Congress is in the hot seat on Obamacare once again

Trump ends insurance subsidies for poor people
Trump ends insurance subsidies for poor people


    Trump ends insurance subsidies for poor people


Trump ends insurance subsidies for poor people 01:49

Story highlights

  • Repealing and replacing Obamacare was Republicans' signature campaign promise
  • President Donald Trump announced Thursday he would not pay for CSRs

(CNN)The Trump administration is increasingly making it harder for the Affordable Care Act to operate raising questions about whether the Republican Party -- which failed to overhaul the law in the Senate -- will finally fix the health care law or leave it to flounder.

On Thursday morning, President Donald Trump announced an executive order that would make it easier for small businesses to pool together in group insurance plans, an idea that experts have warned could lure healthier enrollees away from the Obamacare market place and into skimpier plans. By Thursday night, Trump had announced another blow to Obamacare: He would no longer make what are known as cost-sharing reduction payments, funding the federal government gives to insurers to reduce health care costs of low-income people.
For months, Trump has been threatening to cease the payments, but even congressional Republicans have privately acknowledged that stopping them could throw the health care system into chaos.
    Now, Republican leaders in Congress will have to decide if they are willing to step in to partially salvage a law they have spent seven years campaigning against.
    Without CSR payments, insurers can leave the marketplace and raise premiums on consumers in future. Now that Republicans control both legislative branches and the White House, there are concerns that the GOP could share the brunt of the blame for skyrocketing costs.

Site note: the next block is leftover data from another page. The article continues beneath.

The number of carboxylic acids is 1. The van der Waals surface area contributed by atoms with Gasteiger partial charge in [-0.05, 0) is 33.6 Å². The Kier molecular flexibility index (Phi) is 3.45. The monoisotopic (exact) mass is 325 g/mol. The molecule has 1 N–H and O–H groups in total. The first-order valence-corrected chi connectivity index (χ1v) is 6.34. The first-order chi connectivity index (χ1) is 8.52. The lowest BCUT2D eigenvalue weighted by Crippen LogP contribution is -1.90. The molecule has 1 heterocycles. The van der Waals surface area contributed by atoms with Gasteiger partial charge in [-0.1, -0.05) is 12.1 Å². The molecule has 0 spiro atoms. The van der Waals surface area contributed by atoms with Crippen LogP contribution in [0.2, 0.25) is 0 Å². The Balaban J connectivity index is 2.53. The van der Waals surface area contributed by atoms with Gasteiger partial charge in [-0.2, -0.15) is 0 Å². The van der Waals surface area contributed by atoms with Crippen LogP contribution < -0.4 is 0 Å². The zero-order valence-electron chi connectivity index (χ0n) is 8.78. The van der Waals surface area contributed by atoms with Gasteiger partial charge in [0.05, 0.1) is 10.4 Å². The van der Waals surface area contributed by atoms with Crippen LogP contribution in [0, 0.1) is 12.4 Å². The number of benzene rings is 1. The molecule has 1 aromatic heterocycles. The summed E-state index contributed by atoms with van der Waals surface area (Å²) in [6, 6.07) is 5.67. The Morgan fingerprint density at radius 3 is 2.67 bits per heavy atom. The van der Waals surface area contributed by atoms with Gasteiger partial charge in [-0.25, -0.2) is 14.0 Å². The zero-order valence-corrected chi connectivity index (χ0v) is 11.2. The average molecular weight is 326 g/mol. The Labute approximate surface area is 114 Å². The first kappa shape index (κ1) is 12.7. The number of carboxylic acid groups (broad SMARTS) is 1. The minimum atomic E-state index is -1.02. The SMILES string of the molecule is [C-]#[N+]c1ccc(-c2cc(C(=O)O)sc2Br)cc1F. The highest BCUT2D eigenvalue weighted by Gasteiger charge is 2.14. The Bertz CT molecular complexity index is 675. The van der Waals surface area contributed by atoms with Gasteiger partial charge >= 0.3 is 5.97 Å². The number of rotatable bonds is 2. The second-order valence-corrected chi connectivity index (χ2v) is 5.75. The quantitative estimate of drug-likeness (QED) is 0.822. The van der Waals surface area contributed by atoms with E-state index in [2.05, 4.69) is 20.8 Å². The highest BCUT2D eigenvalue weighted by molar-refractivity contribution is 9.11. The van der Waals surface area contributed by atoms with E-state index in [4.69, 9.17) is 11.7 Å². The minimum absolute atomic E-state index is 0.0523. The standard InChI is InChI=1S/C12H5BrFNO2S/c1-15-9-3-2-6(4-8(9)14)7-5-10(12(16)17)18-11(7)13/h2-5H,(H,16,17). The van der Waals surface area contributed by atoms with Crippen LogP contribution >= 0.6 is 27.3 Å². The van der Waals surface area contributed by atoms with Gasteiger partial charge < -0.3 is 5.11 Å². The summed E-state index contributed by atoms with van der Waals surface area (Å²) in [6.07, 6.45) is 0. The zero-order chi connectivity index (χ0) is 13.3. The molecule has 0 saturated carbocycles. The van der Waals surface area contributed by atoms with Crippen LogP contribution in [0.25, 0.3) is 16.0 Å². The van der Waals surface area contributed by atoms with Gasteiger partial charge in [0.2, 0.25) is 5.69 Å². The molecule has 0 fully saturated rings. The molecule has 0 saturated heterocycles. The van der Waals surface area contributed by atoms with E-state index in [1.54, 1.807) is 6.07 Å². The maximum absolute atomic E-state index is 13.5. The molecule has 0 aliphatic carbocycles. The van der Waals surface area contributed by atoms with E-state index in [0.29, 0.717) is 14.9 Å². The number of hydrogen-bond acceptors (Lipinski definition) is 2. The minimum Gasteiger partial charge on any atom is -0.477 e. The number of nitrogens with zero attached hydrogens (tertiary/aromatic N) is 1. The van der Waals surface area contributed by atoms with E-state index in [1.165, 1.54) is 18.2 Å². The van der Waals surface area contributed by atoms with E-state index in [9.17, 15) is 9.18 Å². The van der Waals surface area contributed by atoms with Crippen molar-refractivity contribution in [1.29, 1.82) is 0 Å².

But fixing the law also brings with it political risks. Repealing and replacing the Affordable Care Act was the party's signature campaign promise, and many Republicans view allocating CSR payments or propping the law up in any way as little more than throwing money at a health care system they never wanted in the first place.
    In the wake of Trump's decision Thursday to stop CSR payments, there is now more pressure than ever on Sens. Lamar Alexander, a Republican from Tennessee, and Patty Murray, a Democrat from Washington, to find consensus on a compromise bill they've been working on. The two senators have been working behind the scenes for weeks to find a compromise that would fund CSR payments for two years in exchange for more state flexibility. But the Trump administration warned Friday in an interview with Politico that Trump was not interested in supporting a bipartisan deal struck by the two of them.
    "Instead of saying what we might support, I'd say I'm pretty sure what we won't support, which is just a clean Murray-Alexander bill," Director of the Office of Management and Budget Mick Mulvaney told Politico in the interview. "The President has said pretty clearly that he's willing to talk to just about anybody about repealing and replacing ... but if the straight-up question is: Is the President interested in continuing what he sees as corporate welfare and bailouts for insurance companies? No."
    On Friday, a Democratic Senate aide told CNN that the negotiations were ongoing but that there had not been a final deal and that questions still remained about whether GOP leadership would back efforts to allocate CSR payments.
    On Friday, Senate Minority Leader Chuck Schumer told reporters on a conference call that Senate Democrats would do everything they could to restore the insurance payments, even warning that if a deal could not be found before the December spending deadline that Democrats could use it as a vehicle to restore CSRs.
    "I think we are going to have a very good opportunity in the omnibus to get this done in a bipartisan way if we can't get it done sooner," Schumer said.